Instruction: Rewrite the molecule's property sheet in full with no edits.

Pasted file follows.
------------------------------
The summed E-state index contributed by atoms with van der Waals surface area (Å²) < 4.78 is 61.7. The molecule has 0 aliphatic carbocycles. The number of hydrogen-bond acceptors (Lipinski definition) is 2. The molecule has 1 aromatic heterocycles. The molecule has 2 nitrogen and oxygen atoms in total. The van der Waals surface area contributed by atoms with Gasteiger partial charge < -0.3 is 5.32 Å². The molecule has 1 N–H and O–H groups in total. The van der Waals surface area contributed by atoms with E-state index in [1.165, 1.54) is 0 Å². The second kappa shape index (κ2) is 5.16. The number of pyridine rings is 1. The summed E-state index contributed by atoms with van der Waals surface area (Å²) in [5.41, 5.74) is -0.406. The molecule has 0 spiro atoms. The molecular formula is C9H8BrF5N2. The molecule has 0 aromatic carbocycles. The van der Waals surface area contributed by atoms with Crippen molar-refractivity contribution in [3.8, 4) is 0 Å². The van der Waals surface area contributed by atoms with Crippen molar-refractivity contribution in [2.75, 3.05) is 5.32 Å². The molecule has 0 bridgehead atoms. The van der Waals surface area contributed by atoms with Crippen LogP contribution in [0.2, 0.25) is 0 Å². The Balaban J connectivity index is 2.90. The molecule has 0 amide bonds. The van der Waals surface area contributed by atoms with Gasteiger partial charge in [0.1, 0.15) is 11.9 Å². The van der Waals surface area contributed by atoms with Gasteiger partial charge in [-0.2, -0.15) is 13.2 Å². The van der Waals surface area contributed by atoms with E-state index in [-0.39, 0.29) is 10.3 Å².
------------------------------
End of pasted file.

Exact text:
The summed E-state index contributed by atoms with van der Waals surface area (Å²) < 4.78 is 61.7. The molecule has 0 aliphatic carbocycles. The number of hydrogen-bond acceptors (Lipinski definition) is 2. The molecule has 1 aromatic heterocycles. The molecule has 2 nitrogen and oxygen atoms in total. The van der Waals surface area contributed by atoms with Gasteiger partial charge < -0.3 is 5.32 Å². The molecule has 1 N–H and O–H groups in total. The van der Waals surface area contributed by atoms with E-state index in [1.165, 1.54) is 0 Å². The second kappa shape index (κ2) is 5.16. The number of pyridine rings is 1. The summed E-state index contributed by atoms with van der Waals surface area (Å²) in [5.41, 5.74) is -0.406. The molecule has 0 spiro atoms. The molecular formula is C9H8BrF5N2. The molecule has 0 aromatic carbocycles. The van der Waals surface area contributed by atoms with Crippen molar-refractivity contribution in [3.8, 4) is 0 Å². The van der Waals surface area contributed by atoms with Crippen molar-refractivity contribution in [2.75, 3.05) is 5.32 Å². The molecule has 0 bridgehead atoms. The van der Waals surface area contributed by atoms with Crippen LogP contribution in [0.2, 0.25) is 0 Å². The Balaban J connectivity index is 2.90. The molecule has 0 amide bonds. The van der Waals surface area contributed by atoms with Gasteiger partial charge in [0.1, 0.15) is 11.9 Å². The van der Waals surface area contributed by atoms with Gasteiger partial charge in [-0.2, -0.15) is 13.2 Å². The van der Waals surface area contributed by atoms with E-state index in [-0.39, 0.29) is 10.3 Å².